# A variation of the Banach fixed-point theorem

Let $(X, d)$ be complete metric space, $q \in [0, 1)$ be a real number, and $f$ be a map that satisfies $$d(f(x), f(y)) \leq q \cdot d(x, y)$$ for all $x, y \in X$. Then, Banach fixed-point theorem says that there is a unique fixed-point of $f$ in $X$.

I am interested in figuring out what happens if we relax the condition on $f$ to require, for all $x, y \in X$:

$$d(f^n(x), f^m(y)) \leq q \cdot d(x, y)\tag{1}$$ for some $n, m \geq 0.$

In general, there need not be a fixed-point when the constraint on $f$ is weakened to the above form. For example, points on a periodic orbit satisfy this weakened constraint, yet they never converge to a fixed-point. This means that, even though we conserve the notion of pairwise convergence, it is not enough to guarantee the existence of a fixed-point.

What can we say about maps that exhibit a fixed point under $(1)$? In other words, what properties do such maps have?

-
What exactly is the question? The way it is stated, the answer seems to be "maps satisfying (1) and having a fixed point". Just (1) guarantees, for example, that $f^{m+n}$ has a fixed point. –  Alex Degtyarev Mar 6 at 0:02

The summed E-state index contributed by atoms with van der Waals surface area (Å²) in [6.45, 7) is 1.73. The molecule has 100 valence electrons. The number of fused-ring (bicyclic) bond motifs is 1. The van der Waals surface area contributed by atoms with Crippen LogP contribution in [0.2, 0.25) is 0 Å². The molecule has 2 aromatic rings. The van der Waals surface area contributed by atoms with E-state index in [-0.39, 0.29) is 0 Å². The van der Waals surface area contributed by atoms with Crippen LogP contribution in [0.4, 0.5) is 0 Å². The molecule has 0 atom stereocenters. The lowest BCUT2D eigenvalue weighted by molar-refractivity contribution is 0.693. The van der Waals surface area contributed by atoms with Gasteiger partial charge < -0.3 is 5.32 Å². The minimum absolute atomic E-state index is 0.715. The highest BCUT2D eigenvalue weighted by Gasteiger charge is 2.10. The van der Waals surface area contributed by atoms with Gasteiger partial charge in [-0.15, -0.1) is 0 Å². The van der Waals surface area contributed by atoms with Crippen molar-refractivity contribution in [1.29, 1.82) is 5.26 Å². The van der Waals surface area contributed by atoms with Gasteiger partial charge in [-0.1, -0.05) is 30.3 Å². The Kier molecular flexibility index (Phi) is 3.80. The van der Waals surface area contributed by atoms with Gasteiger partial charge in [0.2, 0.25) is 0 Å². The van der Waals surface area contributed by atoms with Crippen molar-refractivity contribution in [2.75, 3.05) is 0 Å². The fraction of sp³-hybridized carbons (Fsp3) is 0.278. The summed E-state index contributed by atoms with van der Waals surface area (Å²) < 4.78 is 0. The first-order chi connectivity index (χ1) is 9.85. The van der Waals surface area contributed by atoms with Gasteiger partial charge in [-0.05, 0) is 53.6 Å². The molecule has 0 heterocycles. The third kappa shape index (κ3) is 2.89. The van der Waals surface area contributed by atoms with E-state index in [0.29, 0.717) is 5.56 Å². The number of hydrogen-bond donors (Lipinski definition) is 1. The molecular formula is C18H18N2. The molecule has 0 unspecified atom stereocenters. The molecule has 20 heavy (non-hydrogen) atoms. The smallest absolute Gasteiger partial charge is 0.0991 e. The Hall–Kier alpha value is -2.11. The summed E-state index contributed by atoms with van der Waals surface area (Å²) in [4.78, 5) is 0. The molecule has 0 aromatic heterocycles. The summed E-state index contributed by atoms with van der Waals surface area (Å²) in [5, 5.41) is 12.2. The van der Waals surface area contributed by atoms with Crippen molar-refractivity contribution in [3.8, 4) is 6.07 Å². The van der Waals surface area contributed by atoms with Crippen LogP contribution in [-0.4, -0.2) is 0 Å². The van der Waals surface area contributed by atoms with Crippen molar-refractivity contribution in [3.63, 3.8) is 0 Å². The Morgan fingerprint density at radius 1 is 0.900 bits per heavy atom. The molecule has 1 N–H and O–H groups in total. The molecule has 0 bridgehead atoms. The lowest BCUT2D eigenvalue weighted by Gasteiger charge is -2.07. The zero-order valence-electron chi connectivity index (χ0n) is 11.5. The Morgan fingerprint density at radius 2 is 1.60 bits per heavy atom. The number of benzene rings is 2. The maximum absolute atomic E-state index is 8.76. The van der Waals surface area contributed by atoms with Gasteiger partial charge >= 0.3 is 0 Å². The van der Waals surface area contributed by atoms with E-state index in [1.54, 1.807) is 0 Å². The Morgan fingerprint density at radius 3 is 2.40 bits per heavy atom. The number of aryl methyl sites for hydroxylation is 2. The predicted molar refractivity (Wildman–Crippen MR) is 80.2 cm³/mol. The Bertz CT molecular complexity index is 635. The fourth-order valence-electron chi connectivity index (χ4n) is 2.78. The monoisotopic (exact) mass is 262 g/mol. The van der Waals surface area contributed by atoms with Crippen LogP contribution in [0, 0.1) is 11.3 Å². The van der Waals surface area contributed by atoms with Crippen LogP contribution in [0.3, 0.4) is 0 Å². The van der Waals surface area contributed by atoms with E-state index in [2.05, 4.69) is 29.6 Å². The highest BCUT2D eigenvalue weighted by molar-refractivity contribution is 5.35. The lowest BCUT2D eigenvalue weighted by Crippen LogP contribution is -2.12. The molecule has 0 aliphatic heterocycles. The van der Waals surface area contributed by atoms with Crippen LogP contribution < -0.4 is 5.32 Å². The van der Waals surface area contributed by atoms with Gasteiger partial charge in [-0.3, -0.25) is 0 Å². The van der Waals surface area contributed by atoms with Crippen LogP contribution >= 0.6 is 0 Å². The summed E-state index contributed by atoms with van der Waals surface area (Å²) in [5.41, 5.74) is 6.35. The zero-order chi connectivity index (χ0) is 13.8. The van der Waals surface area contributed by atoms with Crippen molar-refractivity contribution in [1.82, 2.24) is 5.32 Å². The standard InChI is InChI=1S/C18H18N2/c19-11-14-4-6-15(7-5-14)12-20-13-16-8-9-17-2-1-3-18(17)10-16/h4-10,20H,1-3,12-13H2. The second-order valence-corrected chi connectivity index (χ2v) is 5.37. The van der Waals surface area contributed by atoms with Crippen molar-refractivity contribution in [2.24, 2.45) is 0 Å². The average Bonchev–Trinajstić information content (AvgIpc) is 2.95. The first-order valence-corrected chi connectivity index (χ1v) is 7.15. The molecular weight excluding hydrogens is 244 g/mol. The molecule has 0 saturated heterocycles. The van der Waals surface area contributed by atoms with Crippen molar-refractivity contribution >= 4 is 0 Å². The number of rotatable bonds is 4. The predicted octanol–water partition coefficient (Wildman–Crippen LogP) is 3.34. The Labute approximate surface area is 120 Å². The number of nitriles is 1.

@AlexDegtyarev: First of all, numbers $m$ and $n$ are not fixed. Each $x,y \in X$ might have a different $m$ and $n$. Also, I don't understand what you mean by "maps satisfying (1) and having a fixed point". It seems like you are answering the question circularly. –  Mehmet Ozan Kabak Mar 6 at 0:12
That's exactly what I mean when I ask "what's the question". I answered the question as it was stated. (You can take it as a joke as well.) Speaking about $m$, $n$, then you should change the order of the quantifiers in (1), as otherwise it's misleading. –  Alex Degtyarev Mar 6 at 0:23
I will rephrase (1) to make it more clear. Anyway, I am interested in finding out the properties of maps that exhibit a fixed point whenever (1) holds. –  Mehmet Ozan Kabak Mar 6 at 0:27
If $m=n$, then it works. –  Suvrit Mar 6 at 2:15

If you really mean $m=m(x,y)$ and $n=n(x,y)$ (as per your comments), your assumption is equivalent to say that every pair of orbits have minimum distance $0$: for any $x\in X$ and $y\in X$ $$\inf_{ n\in\mathbb{N}\atop m\in\mathbb{N}}d\big((f^n(x),f^m(y)\big)=0\, .$$
A map $f$ satisfying this condition may be discontinuous. Even assuming continuity, it may have no fixed point: for instance, any irrational rotation on the unit circle (one can then fix $m=0$).